As a dietitian, it is highly likely that you will have to deal with or are currently dealing with difficult patients, who suffer from diabetes. It is understandable for newly diagnosed patients or patients dealing with this disease for many years to experience stress and anxiety in daily management. These patients often demonstrate behavioral challenges that make your job harder. Difficult patients can test your compassion, communication skills and patience. (NUTRITION PSYCHOLOGY)

It is important to learn how to recognize the early signs of a patient who is going to be difficult. Then you will be able to base your education on strategies that will help them feel less stressed and open to trying to work with you. These next five steps will help you to better understand how to deal with those patients, who you just can’t seem to get through to.  

#1 Remain calm! It is important to remember the patient is not mad at you personally, but mad at the diagnosis of the disease.  In fact, it has changed their life in very disappointing ways. Remaining calm will allow you to keep control and address the patient in a way that will make them feel calm and open to the education that you will be providing them. (MyPlacemat for Diabetes)

#2 Engage in conversation: By using the patient’s name, maintaining eye contact, and speaking softly, you can try to draw out how the patient is feeling. Show the patient you care and want to help. Even if the patient is speaking negatively to you, it is important to make sure you avoid negative language as a response. Use phrases such as: “Let me explain,” “May I suggest?” or ask the patient to explain to you what they need to do to make the necessary changes. (21 THINGS YOU NEED TO KNOW ABOUT DIABETES AND NUTRITION)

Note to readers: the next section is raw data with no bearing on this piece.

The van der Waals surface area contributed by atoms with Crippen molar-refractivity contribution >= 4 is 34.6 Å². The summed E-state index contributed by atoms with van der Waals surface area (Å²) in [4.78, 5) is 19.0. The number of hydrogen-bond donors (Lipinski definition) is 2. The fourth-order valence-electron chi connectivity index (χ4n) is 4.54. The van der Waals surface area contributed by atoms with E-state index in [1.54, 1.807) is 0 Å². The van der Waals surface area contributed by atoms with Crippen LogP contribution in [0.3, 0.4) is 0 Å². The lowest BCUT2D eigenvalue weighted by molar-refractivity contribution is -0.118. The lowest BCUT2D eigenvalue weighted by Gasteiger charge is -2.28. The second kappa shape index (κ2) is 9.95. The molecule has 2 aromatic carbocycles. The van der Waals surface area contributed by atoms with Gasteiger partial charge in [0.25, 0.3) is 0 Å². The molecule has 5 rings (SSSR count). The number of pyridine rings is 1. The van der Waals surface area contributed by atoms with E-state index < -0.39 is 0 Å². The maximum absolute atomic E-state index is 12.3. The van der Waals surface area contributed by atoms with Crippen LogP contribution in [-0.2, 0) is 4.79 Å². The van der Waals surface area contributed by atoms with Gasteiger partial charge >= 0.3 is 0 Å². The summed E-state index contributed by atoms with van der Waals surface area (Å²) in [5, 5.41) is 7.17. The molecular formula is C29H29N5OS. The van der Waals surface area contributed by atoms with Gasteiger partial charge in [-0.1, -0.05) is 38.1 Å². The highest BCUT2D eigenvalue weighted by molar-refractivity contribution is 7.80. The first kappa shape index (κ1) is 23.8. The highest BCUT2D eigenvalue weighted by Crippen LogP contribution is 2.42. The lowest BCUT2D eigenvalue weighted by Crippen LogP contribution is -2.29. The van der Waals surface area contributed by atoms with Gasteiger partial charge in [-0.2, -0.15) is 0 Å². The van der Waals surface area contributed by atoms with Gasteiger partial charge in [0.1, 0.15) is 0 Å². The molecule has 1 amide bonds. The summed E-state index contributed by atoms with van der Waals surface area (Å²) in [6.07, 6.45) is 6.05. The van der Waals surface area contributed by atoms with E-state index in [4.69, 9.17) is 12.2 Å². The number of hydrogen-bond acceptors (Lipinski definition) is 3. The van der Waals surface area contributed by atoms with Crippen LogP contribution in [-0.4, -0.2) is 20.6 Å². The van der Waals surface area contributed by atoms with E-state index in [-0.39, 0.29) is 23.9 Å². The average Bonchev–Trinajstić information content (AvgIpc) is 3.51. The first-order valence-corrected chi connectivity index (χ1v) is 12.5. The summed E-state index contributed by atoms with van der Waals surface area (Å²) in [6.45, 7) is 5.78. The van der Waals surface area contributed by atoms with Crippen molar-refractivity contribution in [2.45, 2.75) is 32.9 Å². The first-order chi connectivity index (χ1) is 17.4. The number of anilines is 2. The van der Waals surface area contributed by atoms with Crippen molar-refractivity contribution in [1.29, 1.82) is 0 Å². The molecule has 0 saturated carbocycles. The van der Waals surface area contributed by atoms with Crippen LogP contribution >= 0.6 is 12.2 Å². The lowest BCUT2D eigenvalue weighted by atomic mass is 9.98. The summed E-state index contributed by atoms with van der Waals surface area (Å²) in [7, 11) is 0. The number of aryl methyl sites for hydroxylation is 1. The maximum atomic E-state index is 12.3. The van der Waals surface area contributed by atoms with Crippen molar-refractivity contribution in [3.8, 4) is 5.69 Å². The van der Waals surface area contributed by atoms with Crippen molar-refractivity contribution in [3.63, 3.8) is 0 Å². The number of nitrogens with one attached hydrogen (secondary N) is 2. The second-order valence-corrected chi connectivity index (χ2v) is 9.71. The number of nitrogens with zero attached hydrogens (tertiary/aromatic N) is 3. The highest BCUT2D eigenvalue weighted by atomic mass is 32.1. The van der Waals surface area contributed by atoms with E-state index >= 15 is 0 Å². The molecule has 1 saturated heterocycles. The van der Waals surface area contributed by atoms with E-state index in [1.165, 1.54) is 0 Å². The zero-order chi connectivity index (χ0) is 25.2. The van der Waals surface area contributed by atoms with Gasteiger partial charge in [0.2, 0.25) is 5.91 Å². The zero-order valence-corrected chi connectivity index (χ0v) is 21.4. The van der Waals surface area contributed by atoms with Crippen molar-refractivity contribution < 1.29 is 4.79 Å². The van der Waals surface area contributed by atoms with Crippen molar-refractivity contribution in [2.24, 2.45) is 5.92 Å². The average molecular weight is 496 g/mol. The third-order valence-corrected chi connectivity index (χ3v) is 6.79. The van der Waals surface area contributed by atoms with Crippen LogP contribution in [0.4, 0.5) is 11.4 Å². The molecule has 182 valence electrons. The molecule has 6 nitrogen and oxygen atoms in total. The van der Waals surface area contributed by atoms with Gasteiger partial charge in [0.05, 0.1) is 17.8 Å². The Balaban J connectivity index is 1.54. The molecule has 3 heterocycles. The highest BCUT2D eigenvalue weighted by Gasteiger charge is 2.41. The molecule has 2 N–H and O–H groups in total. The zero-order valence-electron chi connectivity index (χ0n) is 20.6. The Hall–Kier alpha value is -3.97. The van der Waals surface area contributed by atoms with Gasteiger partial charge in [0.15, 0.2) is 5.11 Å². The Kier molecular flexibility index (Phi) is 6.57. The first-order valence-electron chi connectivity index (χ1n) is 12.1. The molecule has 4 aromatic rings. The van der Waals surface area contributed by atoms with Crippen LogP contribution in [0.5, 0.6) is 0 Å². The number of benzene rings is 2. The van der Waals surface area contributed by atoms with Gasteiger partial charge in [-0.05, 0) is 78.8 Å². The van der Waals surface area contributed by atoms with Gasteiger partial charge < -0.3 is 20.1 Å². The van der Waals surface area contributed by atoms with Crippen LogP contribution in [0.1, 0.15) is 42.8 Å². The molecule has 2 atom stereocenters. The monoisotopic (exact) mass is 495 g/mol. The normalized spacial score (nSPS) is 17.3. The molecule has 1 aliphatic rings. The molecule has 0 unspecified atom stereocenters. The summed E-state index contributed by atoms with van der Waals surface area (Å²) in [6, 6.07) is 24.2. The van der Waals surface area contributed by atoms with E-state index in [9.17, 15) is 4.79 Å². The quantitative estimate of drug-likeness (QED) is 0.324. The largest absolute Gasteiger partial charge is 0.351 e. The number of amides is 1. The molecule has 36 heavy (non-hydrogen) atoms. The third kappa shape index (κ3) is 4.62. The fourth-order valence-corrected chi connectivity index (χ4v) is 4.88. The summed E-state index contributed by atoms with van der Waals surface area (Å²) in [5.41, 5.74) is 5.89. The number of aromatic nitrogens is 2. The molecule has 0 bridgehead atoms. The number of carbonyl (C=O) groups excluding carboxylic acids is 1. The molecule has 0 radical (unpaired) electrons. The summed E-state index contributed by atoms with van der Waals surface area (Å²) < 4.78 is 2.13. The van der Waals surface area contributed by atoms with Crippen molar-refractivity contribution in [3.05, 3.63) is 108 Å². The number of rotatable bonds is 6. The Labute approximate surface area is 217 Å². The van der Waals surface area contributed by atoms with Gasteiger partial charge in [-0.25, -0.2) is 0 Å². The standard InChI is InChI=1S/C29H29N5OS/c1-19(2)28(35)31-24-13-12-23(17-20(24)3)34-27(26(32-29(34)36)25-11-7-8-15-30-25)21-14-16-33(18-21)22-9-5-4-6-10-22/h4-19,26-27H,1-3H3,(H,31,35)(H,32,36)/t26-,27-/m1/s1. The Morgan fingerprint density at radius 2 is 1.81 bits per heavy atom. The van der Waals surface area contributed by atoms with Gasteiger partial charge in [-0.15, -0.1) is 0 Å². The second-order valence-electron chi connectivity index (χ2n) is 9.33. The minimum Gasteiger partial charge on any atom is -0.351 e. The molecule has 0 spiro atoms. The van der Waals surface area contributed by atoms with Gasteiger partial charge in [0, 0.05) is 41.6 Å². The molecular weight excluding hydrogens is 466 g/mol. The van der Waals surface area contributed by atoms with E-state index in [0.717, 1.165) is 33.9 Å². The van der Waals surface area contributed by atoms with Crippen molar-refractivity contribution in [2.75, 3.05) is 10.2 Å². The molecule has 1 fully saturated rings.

#3 Be empathetic:   Acknowledge managing diabetes is a lot of work, in fact, it often feels like a full-time job. Recognize and appreciate how hard he or she works to deal with it.

#4 Ask how you can help. If you have a difficult patient, who is resistant to taking any steps in their diabetes care, ask for specific ways that you can help (within reason). For instance, offer them a weekly meal plan with a grocery list to help them get started.  Offer to help them set up a blood sugar log and reminder chart, to check their blood sugars every day. By showing that you are there for them, is sometimes all a patient needs.  They need to know they are not alone in this process and they don’t have to be overwhelmed. (A GUIDE TO PLANNING MEALS FOR DIABETES)

#5 Offer Advice: You’re not the diabetes police, and you don’t want to make your patients feel like a criminal when he or she doesn’t “obey”. You can make suggestions or recommendations, but make sure they are nothing more than that.

Following these five steps, will help you keep the communication lines open between you and your patients, and will over time help your patients feel comfortable with their diagnosis and will help them start to understand the importance of managing this disease. (NCES DIABETES RESOURCE KIT)